Dobrez DG, Lo Sasso AT, Heinemann AW. The effect of prospective payment on rehabilitative care. To estimate the difference between cost and prospective payment system (PPS) reimbursements for rehabilitation care and to simulate potential consequences of cost-reducing strategies. A retrospective study to estimate costs and functional status at discharge from care. An academic, urban, rehabilitation hospital. Stroke patients on their first admission to a rehabilitation hospital between 1994 and 1998. Not applicable. Cost was estimated from billing databases. Function was measured using the motor and cognitive components of the FIM instrument. PPS reimbursements were $10,825 (37%) lower than costs. No matter how much therapy was reduced, the costs were still greater than the mean PPS reimbursement. A reduction in length of stay by 9.6 days was required to bring costs in line with the PPS reimbursement, reducing discharge cognitive function by 1.1 points (P<.01). Use of group therapy brought costs close to PPS reimbursement amount and improved discharge cognitive function by 0.5 points (P<.10). Our study shows the large difference between costs and expected PPS reimbursements that would have been observed before the PPS. Institutions have many options that reduce costs, with little effect on function at discharge. Future studies should determine the impact of evolving reimbursement rules on facilities' financial status, and on patient outcomes.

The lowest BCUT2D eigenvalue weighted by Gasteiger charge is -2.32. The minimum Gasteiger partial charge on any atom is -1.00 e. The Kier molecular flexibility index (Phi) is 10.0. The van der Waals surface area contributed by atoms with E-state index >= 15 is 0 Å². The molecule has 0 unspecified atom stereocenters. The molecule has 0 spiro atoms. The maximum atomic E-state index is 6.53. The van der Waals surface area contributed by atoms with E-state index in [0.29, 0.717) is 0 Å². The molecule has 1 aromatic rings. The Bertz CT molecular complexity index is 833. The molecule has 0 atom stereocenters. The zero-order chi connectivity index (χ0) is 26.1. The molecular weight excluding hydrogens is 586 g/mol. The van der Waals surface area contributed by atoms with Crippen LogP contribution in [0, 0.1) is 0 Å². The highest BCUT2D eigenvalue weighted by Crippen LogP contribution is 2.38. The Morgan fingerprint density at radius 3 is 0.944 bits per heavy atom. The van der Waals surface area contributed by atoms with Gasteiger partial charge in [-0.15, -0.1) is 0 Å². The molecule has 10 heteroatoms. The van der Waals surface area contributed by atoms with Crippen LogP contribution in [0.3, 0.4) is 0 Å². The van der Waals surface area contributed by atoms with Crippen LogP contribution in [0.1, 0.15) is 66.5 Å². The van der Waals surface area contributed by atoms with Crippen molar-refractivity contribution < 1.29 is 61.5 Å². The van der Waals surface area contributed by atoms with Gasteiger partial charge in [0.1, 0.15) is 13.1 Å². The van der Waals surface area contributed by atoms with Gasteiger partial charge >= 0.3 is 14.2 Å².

- Prospective payment system
ASJC Scopus subject areas
- Physical Therapy, Sports Therapy and Rehabilitation